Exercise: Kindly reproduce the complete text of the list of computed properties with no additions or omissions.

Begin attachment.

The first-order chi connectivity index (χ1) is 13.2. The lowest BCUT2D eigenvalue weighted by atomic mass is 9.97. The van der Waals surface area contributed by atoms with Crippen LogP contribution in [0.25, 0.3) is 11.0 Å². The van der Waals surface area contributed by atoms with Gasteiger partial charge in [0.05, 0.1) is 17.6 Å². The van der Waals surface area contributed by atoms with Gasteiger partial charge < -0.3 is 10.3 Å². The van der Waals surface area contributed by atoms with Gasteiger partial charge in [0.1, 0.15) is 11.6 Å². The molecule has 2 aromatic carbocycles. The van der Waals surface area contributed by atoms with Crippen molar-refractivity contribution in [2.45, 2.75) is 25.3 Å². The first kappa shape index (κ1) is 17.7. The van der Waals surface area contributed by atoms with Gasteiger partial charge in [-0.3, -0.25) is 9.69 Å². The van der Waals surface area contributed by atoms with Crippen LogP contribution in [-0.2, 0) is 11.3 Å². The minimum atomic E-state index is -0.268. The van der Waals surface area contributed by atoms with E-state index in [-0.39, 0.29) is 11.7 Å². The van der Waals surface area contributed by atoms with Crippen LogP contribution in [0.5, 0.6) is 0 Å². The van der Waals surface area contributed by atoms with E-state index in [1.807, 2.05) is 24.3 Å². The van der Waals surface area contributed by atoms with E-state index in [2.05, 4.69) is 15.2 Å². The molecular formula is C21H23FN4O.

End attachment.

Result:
The first-order chi connectivity index (χ1) is 13.2. The lowest BCUT2D eigenvalue weighted by atomic mass is 9.97. The van der Waals surface area contributed by atoms with Crippen LogP contribution in [0.25, 0.3) is 11.0 Å². The van der Waals surface area contributed by atoms with Gasteiger partial charge in [0.05, 0.1) is 17.6 Å². The van der Waals surface area contributed by atoms with Gasteiger partial charge < -0.3 is 10.3 Å². The van der Waals surface area contributed by atoms with Gasteiger partial charge in [0.1, 0.15) is 11.6 Å². The molecule has 2 aromatic carbocycles. The van der Waals surface area contributed by atoms with Crippen molar-refractivity contribution in [2.45, 2.75) is 25.3 Å². The first kappa shape index (κ1) is 17.7. The van der Waals surface area contributed by atoms with Gasteiger partial charge in [-0.3, -0.25) is 9.69 Å². The van der Waals surface area contributed by atoms with Crippen LogP contribution in [-0.2, 0) is 11.3 Å². The minimum atomic E-state index is -0.268. The van der Waals surface area contributed by atoms with E-state index in [-0.39, 0.29) is 11.7 Å². The van der Waals surface area contributed by atoms with Crippen LogP contribution in [0.5, 0.6) is 0 Å². The van der Waals surface area contributed by atoms with E-state index in [1.807, 2.05) is 24.3 Å². The van der Waals surface area contributed by atoms with E-state index in [2.05, 4.69) is 15.2 Å². The molecular formula is C21H23FN4O.